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Children's

Peer Relations

What about Children's Peer Relations?

Understanding malleable contextual factors can help inform efforts to reduce aggressive behaviors and promote positive behaviors among children in school.  In my research, I'm interested in understanding associations between children's behavior and several different types of contextual factors including peer networks, classroom norms, and teacher practices.

Click the logo above to view a Reddit Science AMA on how preschool kids’ social networks shape their personalities & vice versa

Research on Children's Peer Relations

In past research focused on middle childhood, I have theoretically linked peer networks to relational aggression and have empirically demonstrated that certain aspects of children’s classroom network position are associated with relational aggression. Across a series of studies, my colleagues and I have found that teacher practices can potentially offset some of the negative social consequences of victimization, and are associated with academic engagement. Using longitudinal social network models, colleagues and I have also examined whether preschool children choose playmates based on temperament traits (i.e., selection) and whether preschool children's temperament traits are shaped by their playmates' temperament traits (i.e., influence). Of note, we found that children tended to select playmates with similar levels of positive emotionality. Additionally, we found that children tended to become more similar to their playmates in both positive emotionality and effortful control over time, suggesting that temperament traits develop and change based on peer relationships. In my future research, I plan to continue to investigate how networks and childhood behavior coevolve.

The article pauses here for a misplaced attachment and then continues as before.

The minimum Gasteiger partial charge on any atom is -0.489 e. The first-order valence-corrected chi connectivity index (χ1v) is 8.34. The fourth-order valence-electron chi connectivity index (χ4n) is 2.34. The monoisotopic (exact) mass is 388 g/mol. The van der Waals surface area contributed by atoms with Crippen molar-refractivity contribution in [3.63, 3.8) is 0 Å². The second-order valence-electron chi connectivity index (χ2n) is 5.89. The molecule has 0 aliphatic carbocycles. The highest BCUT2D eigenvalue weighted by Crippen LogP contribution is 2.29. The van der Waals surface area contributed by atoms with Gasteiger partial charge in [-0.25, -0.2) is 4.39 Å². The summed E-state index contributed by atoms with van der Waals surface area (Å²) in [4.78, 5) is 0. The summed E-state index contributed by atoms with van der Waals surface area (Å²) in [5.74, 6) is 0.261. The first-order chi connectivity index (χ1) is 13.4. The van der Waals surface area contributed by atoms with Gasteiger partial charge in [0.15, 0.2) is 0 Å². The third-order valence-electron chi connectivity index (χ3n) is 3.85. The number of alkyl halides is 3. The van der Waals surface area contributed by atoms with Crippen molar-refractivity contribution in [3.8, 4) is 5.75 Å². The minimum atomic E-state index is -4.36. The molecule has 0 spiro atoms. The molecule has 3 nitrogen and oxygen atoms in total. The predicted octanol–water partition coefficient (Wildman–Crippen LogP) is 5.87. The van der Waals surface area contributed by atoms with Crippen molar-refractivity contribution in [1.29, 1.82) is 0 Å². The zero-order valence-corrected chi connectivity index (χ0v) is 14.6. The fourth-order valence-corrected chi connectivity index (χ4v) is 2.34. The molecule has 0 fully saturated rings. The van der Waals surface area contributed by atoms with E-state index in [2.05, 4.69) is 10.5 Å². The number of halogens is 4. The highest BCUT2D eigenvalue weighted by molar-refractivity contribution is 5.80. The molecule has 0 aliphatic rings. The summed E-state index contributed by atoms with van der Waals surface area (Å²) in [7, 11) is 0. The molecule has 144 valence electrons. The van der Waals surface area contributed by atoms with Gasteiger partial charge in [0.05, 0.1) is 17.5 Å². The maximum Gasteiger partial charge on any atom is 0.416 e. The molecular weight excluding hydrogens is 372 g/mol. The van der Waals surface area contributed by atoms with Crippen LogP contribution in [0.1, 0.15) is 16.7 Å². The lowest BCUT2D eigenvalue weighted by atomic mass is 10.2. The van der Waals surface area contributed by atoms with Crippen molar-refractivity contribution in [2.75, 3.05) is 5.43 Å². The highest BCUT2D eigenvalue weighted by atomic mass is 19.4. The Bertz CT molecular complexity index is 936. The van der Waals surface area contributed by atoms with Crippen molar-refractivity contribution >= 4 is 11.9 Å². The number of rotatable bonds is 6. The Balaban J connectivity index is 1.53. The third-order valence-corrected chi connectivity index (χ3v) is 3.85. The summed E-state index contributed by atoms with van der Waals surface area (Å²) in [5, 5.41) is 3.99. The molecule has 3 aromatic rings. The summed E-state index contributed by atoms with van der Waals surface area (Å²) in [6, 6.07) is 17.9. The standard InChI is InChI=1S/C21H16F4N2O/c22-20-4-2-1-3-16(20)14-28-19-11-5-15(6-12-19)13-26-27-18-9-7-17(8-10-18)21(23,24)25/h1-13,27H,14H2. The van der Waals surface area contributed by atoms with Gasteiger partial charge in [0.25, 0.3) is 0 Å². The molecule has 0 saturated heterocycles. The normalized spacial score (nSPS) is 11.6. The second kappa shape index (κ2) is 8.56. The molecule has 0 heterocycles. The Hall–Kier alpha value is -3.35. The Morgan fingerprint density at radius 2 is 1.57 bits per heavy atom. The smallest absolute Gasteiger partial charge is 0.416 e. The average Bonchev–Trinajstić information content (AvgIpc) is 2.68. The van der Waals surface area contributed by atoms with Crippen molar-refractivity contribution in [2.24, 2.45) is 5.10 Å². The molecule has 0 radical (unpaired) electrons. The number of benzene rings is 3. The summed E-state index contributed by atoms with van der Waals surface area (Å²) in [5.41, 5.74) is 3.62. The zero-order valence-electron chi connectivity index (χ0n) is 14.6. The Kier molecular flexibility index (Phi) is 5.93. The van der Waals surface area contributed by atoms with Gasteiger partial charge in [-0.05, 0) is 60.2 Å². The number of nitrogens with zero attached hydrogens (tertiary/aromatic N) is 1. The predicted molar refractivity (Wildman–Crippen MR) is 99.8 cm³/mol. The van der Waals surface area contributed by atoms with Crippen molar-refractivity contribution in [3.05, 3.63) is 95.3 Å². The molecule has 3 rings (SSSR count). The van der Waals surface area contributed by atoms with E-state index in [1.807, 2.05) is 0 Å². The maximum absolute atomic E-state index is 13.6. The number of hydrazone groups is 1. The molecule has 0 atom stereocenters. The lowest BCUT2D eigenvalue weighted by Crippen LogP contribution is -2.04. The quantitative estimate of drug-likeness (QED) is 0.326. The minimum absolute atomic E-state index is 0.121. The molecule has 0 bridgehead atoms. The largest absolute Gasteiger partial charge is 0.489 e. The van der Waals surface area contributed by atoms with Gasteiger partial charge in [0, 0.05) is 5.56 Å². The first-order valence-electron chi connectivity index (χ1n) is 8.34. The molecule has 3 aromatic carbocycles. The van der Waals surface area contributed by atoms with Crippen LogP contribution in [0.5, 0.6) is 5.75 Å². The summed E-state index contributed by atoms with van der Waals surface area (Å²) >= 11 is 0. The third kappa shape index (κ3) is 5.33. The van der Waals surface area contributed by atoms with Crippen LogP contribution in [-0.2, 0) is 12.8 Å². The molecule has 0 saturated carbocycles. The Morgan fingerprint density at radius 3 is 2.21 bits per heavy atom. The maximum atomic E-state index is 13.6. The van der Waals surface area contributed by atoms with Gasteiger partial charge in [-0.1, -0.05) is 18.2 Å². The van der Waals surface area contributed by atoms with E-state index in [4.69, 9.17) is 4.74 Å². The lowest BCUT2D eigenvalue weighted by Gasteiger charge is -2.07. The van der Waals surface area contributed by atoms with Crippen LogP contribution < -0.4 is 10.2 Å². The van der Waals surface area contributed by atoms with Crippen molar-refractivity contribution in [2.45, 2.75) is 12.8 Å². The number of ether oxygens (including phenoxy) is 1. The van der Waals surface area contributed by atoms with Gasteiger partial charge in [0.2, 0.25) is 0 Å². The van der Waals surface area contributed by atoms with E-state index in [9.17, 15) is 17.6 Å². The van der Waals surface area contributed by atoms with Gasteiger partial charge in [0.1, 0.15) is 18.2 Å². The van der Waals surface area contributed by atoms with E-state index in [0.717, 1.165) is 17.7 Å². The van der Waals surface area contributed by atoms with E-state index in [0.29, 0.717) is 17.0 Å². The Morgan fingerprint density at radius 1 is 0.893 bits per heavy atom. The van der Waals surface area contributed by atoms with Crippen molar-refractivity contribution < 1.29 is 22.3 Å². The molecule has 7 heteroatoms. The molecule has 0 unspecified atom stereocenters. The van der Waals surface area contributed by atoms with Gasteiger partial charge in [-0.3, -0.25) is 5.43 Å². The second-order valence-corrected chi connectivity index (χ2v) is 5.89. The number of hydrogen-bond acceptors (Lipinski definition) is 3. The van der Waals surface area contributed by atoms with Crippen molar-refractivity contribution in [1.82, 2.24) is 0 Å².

Selected Papers about Children's Peer Relations

Neal, J.W., & Veenstra, R. (in press). Network selection and influence effects on children’s and adolescents’ internalizing behaviors and peer victimization: A systematic review. Developmental Review. 

Neal, J.W., Durbin, C.E., Gornik, A.E., & Lo, S.L. (2017). Co-development of preschoolers’ temperament traits and social play networks over an entire school year. Journal of Personality and Social Psychology, 113, 627-640. https://doi.org/10.1037/pspp0000135

Kornbluh, M. & Neal, J.W. (2016). Examining the many dimensions of children’s popularity: Interactions between aggression, prosocial behavior, and gender. Journal of Social and Personal Relationships, 33(1), 62-80. https://doi.org/10.1177/0265407514562562

Cappella, E., Kim, H.Y., Neal, J.W., & Jackson, D. (2013). Classroom peer relationships and academic engagement in elementary school: The role of social network equity. American Journal of Community Psychology, 52, 367-379. https://doi.org/10.1007/s10464-013-9603-5

Cappella, E., & Neal, J.W. (2012). A classmate at your side: Classroom characteristics, peer victimization, and network connections in urban schools. School Mental Health, 4, 81-94. https://doi.org/10.1007/s12310-012-9072-2

​Neal, J.W., & Cappella, E. (2012). An examination of network position and childhood relational aggression:  Integrating resource control and social exchange theories. Aggressive Behavior, 38, 126-140.  https://doi.org/10.1002/ab.21414

Collaborators on Children's Peer Relations

Dr. Elise Cappella, New York University

Dr. Emily Durbin, Michigan State University

Dr. Mariah Kornbluh, University of South Carolina

© 2020 by Jennifer Watling Neal